Supercharging Treasury with Industry 4.0 Technology
By Eleanor Hill, Editor
Artificial intelligence (AI) and robotics are no longer pipe dreams for treasury. As attendees at HSBC Global Liquidity & Cash Management’s recent Treasury Forum in London discovered, leading treasury functions are already deploying these ‘Industry 4.0’ technologies to make their operations slick, lean and intelligent – without significant budget or disruption.
“For a corporate to maximise its return on Industry 4.0, it needs to invest in Treasury 4.0 to support it.” This was the clear message from Lance Kawaguchi, Managing Director, Global Head – Corporates Global Liquidity and Cash Management, HSBC, during his opening address to over 90 corporates at the bank’s recent event entitled ‘How the Fourth Industrial Revolution is Driving Treasury Evolution’.
Kawaguchi also emphasised the growing need for treasurers to think creatively around new technologies in order to add value to their organisations.
Revolutionising correspondent banking
Next to take to the stage were Ryan McAuliffe, SWIFT Payments Innovation Specialist, SWIFT and Andrea Feay, Group Treasury Manager, NSG, to explain how SWIFT’s global payments innovation (gpi) is leveraging technology to change the face of cross-border payments.
Feay began by outlining the challenge: “Cross-border payments are a bugbear, since there is a total lack of clarity. You send the payment and simply hope for the best, and if it doesn’t arrive on time, you have to try to track it down, via the originating bank,” she explained. “We recently had a payment that was untraceable for seven weeks so to be ready for situations like this, we build in cash buffers in case a payment doesn’t arrive. This is inefficient from a liquidity standpoint but SWIFT gpi for Corporates is changing that and helping treasury departments to be as slick as possible,” she enthused.
McAuliffe went on to explain the benefits of gpi, from faster use of funds to transparency and improved remittance data. He explained how, rather than being just a DHL-style tracker for the banking industry, gpi goes further. “Our unique end-to-end transaction reference (UETR) number, which is created upon origination and maintained throughout the entire payment chain, not only provides complete visibility on where a payment is and when it has arrived, but also on deductions and FX. To help corporates with reconciliation, we also ensure remittance data is not modified throughout the chain,” he noted.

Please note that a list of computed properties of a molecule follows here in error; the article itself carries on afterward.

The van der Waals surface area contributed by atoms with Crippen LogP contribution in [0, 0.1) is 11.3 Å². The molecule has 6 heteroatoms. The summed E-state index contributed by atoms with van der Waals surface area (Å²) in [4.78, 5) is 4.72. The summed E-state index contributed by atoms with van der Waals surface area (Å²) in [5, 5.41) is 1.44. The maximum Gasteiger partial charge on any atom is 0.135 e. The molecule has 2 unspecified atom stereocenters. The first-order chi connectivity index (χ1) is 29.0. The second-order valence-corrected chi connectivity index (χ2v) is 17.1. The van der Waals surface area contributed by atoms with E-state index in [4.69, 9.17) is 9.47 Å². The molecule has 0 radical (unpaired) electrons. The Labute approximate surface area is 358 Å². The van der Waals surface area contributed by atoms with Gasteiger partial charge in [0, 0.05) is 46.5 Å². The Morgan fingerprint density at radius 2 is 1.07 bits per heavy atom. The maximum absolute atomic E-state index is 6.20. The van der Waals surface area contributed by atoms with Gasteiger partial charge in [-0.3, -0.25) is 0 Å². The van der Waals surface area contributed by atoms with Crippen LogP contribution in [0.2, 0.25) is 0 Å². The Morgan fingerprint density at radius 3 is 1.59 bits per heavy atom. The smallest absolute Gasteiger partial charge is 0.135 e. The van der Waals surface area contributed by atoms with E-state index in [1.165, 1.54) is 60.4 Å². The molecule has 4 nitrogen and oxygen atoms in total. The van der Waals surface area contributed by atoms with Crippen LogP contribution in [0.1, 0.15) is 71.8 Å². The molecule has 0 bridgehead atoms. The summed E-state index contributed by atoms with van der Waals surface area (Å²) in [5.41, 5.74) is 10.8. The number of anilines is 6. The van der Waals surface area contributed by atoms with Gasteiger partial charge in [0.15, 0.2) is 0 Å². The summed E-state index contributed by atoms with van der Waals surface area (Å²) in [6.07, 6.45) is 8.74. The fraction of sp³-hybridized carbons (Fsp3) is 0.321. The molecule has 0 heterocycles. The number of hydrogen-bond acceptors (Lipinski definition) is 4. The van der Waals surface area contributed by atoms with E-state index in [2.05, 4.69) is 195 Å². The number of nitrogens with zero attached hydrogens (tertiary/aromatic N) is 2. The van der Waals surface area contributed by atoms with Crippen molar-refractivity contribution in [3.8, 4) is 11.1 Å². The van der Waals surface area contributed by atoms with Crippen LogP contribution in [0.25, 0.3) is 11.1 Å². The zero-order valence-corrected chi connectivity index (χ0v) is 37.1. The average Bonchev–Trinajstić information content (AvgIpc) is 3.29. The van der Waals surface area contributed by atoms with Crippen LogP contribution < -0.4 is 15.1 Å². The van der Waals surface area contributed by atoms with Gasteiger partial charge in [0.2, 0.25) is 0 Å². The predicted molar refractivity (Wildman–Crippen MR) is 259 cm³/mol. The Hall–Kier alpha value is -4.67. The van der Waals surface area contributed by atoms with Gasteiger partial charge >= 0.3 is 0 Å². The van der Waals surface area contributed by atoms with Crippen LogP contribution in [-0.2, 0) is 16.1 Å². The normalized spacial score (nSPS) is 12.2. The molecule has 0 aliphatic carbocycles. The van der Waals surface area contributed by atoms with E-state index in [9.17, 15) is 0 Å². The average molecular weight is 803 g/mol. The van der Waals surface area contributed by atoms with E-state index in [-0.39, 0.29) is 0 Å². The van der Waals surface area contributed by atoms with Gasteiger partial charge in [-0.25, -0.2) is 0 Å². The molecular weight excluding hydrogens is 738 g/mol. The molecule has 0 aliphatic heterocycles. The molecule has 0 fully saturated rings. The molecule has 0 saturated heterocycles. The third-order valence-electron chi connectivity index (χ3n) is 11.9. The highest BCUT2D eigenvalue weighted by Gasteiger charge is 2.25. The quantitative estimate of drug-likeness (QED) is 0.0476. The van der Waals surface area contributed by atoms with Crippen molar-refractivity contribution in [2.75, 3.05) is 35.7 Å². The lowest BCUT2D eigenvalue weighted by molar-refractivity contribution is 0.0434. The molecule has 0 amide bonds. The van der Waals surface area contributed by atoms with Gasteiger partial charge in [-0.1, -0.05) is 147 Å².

According to McAuliffe, SWIFT gpi represents a “rejuvenation of correspondent banking for the digital era – and works for the benefit of banks and corporates alike.” He shared some interesting statistics with the audience, stating that:
- 3,500 institutions have committed to adopt gpi
- 500+ of those are live and sending gpi transactions on a daily basis
- Live traffic is happening in 130 currencies across 1200 corridors, with over $300bn moving on a daily basis
- 40 % of those transactions occur within five minutes and over 90 % within 24 hours
Bringing these numbers to life, Feay explained that, although NSG is early on in its SWIFT gpi journey, the company now has a portal where it can track payments, rather than ringing up its bank(s). NSG chose to work with AccessPay on this solution. “We generate the UETRs in our TMS and then Access Pay displays that information. All MT199s are also displayed there,” she commented. “The ideal solution would be to have this straight into the TMS, and I know SWIFT is working on that with other gpi for Corporates customers, however we are pleased with the progress we have made thus far.”